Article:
JACKDAWS : Corvus monedula

Where to see them : In flocks in fields or roosting in trees.

The jackdaw is often confused with other crows. It is smaller than those described above. It is black, but the sheen of its plumage, can make it look lighter. The pale eyes are also noticeable. The jackdaw call is a familiar hard 'tchack' from which it gets its name. It will commonly nest in chimneys, buildings, rock crevices and tree holes.

Jackdaws cavort on the gravel next to the Clyde while looking for morsels.

Some jackdaws on a crow-stepped gable. Such an architectural feature is not called that for nothing, you know. (Picture taken at Linlithgow Palace).

A jackdaw happily looks for lunch on the Bowling Basin lawn.

Jackdaw lunch from the overflowing wheelie bins of Alexandria.


ROOKS : Corvus frugilegus

Where to see them : Widespread across West Dunbartonshire, but note that younger birds can easily be confused with other crows.

This is a very distinctive bird with a bare, greyish-white face, thinner beak and peaked head. Yet it is often confused with the carrion crow. The bare area at the base of the beak only appears in adults and the near fully grown young look more like small carrion crows. Rooks are very sociable birds and you're not likely to see one on its own. They feed and roost in flocks in winter, often together with jackdaws.

See the notes above to distinguish between carrion crows and younger rooks.


MAGPIES : Pica pica

Where to see them : Almost everywhere where there is open grass, but close to trees. 

You won't confuse the magpie with other crows. You may not have even realised that it was one. Their strikingly black and white plumage and ever active almost mischievious behavior makes them very noticeable and set them apart. They are noisy, chattering away as they look for food and investigating what other birds are eating, perhaps trying to steal it.They are scavengers, predators and pest-destroyers. Their challenging, almost arrogant attitude and tendency to rob the fledglings from the nests of other birds has given them a bad name. But in reality, their behaviour is little different from many birds. Non-breeding birds will gather together in flocks. You may well even find some playing chase and catch-me-if-can. A little rebellious, but fun bird to have around.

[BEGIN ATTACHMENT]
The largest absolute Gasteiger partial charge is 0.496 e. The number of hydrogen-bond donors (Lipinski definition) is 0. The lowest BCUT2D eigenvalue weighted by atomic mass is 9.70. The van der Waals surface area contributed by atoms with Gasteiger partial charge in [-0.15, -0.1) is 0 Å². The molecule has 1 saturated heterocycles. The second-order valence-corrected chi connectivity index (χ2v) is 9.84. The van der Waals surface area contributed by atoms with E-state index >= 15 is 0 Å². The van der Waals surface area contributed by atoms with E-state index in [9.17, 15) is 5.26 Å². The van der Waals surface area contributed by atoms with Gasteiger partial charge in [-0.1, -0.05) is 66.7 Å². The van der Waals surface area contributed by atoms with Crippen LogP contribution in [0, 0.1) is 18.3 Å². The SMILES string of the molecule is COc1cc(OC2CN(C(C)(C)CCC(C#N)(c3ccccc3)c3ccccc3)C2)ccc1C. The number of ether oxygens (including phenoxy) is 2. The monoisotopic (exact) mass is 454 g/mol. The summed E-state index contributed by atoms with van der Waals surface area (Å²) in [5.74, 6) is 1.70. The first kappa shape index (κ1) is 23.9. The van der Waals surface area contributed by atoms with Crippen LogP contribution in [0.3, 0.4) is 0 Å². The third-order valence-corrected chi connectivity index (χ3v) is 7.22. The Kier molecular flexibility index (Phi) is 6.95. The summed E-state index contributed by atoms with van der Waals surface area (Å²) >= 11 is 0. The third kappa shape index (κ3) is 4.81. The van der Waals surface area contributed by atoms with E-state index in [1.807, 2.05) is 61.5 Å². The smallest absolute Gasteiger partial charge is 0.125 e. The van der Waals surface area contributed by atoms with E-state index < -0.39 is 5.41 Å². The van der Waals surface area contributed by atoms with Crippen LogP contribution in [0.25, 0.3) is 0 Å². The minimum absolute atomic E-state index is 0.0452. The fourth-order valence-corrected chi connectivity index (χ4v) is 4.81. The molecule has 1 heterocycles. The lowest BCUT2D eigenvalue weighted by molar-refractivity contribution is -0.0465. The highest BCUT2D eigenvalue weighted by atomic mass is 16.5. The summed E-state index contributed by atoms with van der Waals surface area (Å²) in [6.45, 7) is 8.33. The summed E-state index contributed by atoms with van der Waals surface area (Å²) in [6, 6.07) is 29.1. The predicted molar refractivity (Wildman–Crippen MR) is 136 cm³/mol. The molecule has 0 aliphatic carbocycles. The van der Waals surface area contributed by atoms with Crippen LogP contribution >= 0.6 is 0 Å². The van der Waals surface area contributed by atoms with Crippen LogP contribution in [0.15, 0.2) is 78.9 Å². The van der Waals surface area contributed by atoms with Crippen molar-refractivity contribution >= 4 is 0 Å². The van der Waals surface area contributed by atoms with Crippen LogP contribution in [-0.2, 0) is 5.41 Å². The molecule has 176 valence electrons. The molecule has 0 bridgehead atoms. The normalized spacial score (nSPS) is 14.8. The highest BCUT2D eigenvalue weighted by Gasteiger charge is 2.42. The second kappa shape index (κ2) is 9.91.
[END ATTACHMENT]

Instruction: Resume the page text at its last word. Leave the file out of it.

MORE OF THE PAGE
A magpie turns over a cow pat to look for tasty grubs.

A magpie chick has fallen from its nest. It safely made it to the shelter of some undergrowth where it was hopefully found and nutured by its parents.


JAYS : Garrulus glandarius

Where to see them : Usually see in or near trees or swooping between them. They like garden birdbaths.

Have you seen a jay today?

These are striking birds, yet not often noticed. You may not even have realised that they are also corvids. They tend to be found in West Dunbartonshire in pairs or small numbers and keep to wooded areas or gardens. They can be somewhat shy, keeping close to cover, but will occasionly dart down to bird feeders or bird baths. Sometimes their screaming call alerts you to their presence. The smallest of the local corvus, They are a pale reddish brown with bluish black barred markings on wings and tail. What makes them colourful is the splash of blue on their wings as they dart between trees. 

They eat mainly acorns, nuts, seeds and insects, but also nestlings of other birds and small mammals. Jays are famous for their acorn feeding habits and in the autumn you may see them burying acorns for retrieving later in the winter.


BIRD FACT website : https://birdfact.com/articles/crow-symbolism

COUNTRYFILE website : https://www.countryfile.com/wildlife/birds/british-crow-guide-how-to-identify-each-species-and-where-to-see/

DISCOVER WILDLIFE website : https://www.discoverwildlife.com/animal-facts/birds/corvids-of-the-british-isles/

THE GUARDIAN : A murder of crows: Chris Packham and the countryside war over bird killings : https://www.theguardian.com/environment/2019/may/14/a-of-crows-chris-packham-and-the-countryside-war-over-bird-killings

RSPB : https://www.rspb.org.uk/birds-and-wildlife/wildlife-guides/bird-a-z/crow-family/ This differentiates between the crow types and gives detail information on each.

WIKIPEDIA : https://en.wikipedia.org/wiki/Corvus & https://en.wikipedia.org/wiki/Ravens_of_the_Tower_of_London